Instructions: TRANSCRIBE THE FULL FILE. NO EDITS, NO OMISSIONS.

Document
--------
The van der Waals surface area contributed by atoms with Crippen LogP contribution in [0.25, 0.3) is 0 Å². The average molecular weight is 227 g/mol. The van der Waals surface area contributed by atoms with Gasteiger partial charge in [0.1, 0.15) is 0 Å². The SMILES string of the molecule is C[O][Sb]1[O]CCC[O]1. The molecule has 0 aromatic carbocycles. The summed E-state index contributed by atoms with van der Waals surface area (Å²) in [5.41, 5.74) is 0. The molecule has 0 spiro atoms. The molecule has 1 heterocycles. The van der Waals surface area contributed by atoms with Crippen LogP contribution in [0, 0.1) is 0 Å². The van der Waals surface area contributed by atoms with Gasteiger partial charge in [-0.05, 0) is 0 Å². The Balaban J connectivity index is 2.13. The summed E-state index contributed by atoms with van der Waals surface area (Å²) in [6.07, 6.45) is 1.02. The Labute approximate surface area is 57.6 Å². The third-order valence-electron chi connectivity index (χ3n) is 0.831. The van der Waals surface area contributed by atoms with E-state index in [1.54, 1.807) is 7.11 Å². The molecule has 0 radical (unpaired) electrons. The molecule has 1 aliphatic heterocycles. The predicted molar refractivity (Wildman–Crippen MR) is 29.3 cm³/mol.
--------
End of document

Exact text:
The van der Waals surface area contributed by atoms with Crippen LogP contribution in [0.25, 0.3) is 0 Å². The average molecular weight is 227 g/mol. The van der Waals surface area contributed by atoms with Gasteiger partial charge in [0.1, 0.15) is 0 Å². The SMILES string of the molecule is C[O][Sb]1[O]CCC[O]1. The molecule has 0 aromatic carbocycles. The summed E-state index contributed by atoms with van der Waals surface area (Å²) in [5.41, 5.74) is 0. The molecule has 0 spiro atoms. The molecule has 1 heterocycles. The van der Waals surface area contributed by atoms with Crippen LogP contribution in [0, 0.1) is 0 Å². The van der Waals surface area contributed by atoms with Gasteiger partial charge in [-0.05, 0) is 0 Å². The Balaban J connectivity index is 2.13. The summed E-state index contributed by atoms with van der Waals surface area (Å²) in [6.07, 6.45) is 1.02. The Labute approximate surface area is 57.6 Å². The third-order valence-electron chi connectivity index (χ3n) is 0.831. The van der Waals surface area contributed by atoms with E-state index in [1.54, 1.807) is 7.11 Å². The molecule has 0 radical (unpaired) electrons. The molecule has 1 aliphatic heterocycles. The predicted molar refractivity (Wildman–Crippen MR) is 29.3 cm³/mol.